Remember, if you have any thoughts on diversity in innovation and would like to share them with us please comment below or join us on Twitter or Instagram. As always, we encourage our community to offer ideas for our next 10 Digital Ladies book! If you still haven’t got your copy of our first book, Career Hacks, you can register for a copy here:

Nina Lovelace10 Things We Learned About Diversity in Digital Innovation
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10 Things We Learned About Building a Healthy Company Board

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Although it needs to happen at a greater scale, women are increasingly creating or joining company boards, whether they are founders building their own startup boards, or executives or non-executives joining established businesses. Little debate, however, focuses on how women or indeed men can prepare themselves to build and lead, or join and contribute, to an effective board that both helps drive a business and creates a challenging, fulfilling experience for its directors. The latest 10 Digital Ladies event tackled this subject and more in ‘Healthy boards for healthy directors; Creating the perfect company board for you’ on November 8th 2018. This event was hosted by Nina Lovelace, cofounder of 10 Digital Ladies, with the panel discussion being led by our Inspiring Board Member Award winner Celia Francis.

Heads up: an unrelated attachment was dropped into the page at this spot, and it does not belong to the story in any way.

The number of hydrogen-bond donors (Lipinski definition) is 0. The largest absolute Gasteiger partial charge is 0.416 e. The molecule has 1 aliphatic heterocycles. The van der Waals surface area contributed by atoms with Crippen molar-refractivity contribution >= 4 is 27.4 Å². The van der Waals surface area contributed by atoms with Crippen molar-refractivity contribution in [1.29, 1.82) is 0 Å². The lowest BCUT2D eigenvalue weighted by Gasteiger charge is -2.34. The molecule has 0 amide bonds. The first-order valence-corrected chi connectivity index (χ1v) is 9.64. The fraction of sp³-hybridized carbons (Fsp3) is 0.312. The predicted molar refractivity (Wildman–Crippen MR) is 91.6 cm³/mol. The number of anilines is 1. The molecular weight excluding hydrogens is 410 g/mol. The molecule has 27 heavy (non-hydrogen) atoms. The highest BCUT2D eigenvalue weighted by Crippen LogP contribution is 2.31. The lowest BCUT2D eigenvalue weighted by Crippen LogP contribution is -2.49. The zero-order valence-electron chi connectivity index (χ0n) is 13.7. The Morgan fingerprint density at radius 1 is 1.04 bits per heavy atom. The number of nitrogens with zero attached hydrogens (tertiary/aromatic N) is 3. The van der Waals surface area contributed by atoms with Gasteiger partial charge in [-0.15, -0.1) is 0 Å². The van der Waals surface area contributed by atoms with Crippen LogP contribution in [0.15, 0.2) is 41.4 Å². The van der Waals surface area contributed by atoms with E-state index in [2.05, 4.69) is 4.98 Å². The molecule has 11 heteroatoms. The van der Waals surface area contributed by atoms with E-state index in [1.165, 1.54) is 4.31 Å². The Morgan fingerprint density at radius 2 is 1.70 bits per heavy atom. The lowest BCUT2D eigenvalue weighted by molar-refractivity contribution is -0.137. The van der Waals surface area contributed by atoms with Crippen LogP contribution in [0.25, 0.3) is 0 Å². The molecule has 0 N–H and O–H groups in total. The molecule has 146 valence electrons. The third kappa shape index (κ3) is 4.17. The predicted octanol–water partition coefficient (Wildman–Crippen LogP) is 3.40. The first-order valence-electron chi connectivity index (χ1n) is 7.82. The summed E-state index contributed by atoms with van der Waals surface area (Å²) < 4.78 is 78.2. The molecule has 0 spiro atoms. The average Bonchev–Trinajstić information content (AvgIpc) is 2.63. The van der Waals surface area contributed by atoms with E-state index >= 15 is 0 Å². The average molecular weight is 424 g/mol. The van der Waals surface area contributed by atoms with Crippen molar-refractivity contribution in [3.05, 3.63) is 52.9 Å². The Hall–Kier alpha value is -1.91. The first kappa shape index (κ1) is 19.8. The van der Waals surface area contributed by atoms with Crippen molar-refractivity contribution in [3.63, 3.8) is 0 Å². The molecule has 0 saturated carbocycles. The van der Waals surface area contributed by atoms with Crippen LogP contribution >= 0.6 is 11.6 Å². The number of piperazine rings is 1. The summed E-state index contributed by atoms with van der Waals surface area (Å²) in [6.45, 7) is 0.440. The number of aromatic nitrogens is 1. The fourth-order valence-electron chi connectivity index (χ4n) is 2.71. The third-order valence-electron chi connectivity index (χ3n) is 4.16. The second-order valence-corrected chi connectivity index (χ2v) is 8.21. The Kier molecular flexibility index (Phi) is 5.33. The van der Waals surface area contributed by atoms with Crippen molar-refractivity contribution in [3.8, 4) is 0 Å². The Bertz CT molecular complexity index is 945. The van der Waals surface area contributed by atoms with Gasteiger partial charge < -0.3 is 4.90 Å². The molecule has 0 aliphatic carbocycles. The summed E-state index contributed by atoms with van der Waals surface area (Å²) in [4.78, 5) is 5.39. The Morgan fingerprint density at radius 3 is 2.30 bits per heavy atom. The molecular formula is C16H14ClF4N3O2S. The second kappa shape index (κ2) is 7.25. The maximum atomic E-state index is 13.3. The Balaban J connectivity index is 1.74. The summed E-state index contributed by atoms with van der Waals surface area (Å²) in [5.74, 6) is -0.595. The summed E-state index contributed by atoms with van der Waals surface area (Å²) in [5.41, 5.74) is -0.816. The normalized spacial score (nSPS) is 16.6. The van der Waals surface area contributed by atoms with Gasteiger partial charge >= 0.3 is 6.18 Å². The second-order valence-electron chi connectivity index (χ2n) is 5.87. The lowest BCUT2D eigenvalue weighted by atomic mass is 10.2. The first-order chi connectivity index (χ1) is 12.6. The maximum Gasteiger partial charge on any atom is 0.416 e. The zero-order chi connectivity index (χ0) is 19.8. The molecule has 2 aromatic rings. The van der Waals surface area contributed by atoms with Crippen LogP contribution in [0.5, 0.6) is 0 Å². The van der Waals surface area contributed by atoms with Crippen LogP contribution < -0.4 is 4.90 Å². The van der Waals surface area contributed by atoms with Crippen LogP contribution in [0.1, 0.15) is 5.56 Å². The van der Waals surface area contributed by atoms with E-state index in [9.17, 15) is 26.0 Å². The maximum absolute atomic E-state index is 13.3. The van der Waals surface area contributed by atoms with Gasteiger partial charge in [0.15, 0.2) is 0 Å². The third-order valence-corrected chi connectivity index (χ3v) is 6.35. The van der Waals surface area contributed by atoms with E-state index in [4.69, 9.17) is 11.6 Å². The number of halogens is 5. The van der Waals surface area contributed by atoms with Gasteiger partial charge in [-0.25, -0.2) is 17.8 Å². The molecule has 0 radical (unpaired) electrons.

Celia is a proven pioneer with over two decades of experience leading innovative emerging technology companies. She has extensive experience working across strategy, investment, product development and marketing, and is now setting the direction for Rated People, an innovative online marketplace connecting trusted tradespeople to homeowners. Celia was joined by executive board coach and HR expert Carrie Birmingham.

10 Digital Ladies and the expert panel tried to uncover the issues in this session and here are ten things that we learned. A big thanks to both Celia and Carrie for their honest and constructive advice.
  1. Boards can look very different within organisations of different sizes. Startups might not call them boards, but they are people that come together to make the strategic decisions to run a business. More rigour is required for more established businesses, however. Celia explains, ’Boards are ultimately responsible to the investors and shareholders and are there to also offer governance and strategy.’